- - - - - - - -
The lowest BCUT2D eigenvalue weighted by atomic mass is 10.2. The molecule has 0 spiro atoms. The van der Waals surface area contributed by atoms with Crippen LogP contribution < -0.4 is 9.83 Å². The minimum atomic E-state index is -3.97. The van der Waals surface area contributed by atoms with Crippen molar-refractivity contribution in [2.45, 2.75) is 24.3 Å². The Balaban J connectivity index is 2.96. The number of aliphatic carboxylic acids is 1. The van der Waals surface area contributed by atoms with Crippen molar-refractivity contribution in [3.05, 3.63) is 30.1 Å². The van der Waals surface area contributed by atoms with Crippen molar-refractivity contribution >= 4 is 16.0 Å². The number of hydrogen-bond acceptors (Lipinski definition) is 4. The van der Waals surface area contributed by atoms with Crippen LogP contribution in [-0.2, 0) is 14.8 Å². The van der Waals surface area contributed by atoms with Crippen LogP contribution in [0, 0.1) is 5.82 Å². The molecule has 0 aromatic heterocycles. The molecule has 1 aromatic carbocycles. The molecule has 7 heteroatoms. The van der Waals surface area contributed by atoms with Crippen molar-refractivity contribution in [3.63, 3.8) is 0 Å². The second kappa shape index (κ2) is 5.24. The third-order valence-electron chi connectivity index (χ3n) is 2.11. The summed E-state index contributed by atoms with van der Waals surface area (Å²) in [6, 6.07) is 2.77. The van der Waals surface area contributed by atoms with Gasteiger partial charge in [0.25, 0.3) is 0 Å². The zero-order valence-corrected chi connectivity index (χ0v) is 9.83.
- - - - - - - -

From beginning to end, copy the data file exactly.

The lowest BCUT2D eigenvalue weighted by atomic mass is 10.2. The molecule has 0 spiro atoms. The van der Waals surface area contributed by atoms with Crippen LogP contribution < -0.4 is 9.83 Å². The minimum atomic E-state index is -3.97. The van der Waals surface area contributed by atoms with Crippen molar-refractivity contribution in [2.45, 2.75) is 24.3 Å². The Balaban J connectivity index is 2.96. The number of aliphatic carboxylic acids is 1. The van der Waals surface area contributed by atoms with Crippen molar-refractivity contribution in [3.05, 3.63) is 30.1 Å². The van der Waals surface area contributed by atoms with Crippen molar-refractivity contribution >= 4 is 16.0 Å². The number of hydrogen-bond acceptors (Lipinski definition) is 4. The van der Waals surface area contributed by atoms with Crippen LogP contribution in [-0.2, 0) is 14.8 Å². The van der Waals surface area contributed by atoms with Crippen LogP contribution in [0, 0.1) is 5.82 Å². The molecule has 0 aromatic heterocycles. The molecule has 1 aromatic carbocycles. The molecule has 7 heteroatoms. The van der Waals surface area contributed by atoms with Crippen molar-refractivity contribution in [3.63, 3.8) is 0 Å². The second kappa shape index (κ2) is 5.24. The third-order valence-electron chi connectivity index (χ3n) is 2.11. The summed E-state index contributed by atoms with van der Waals surface area (Å²) in [6, 6.07) is 2.77. The van der Waals surface area contributed by atoms with Gasteiger partial charge in [0.25, 0.3) is 0 Å². The zero-order valence-corrected chi connectivity index (χ0v) is 9.83.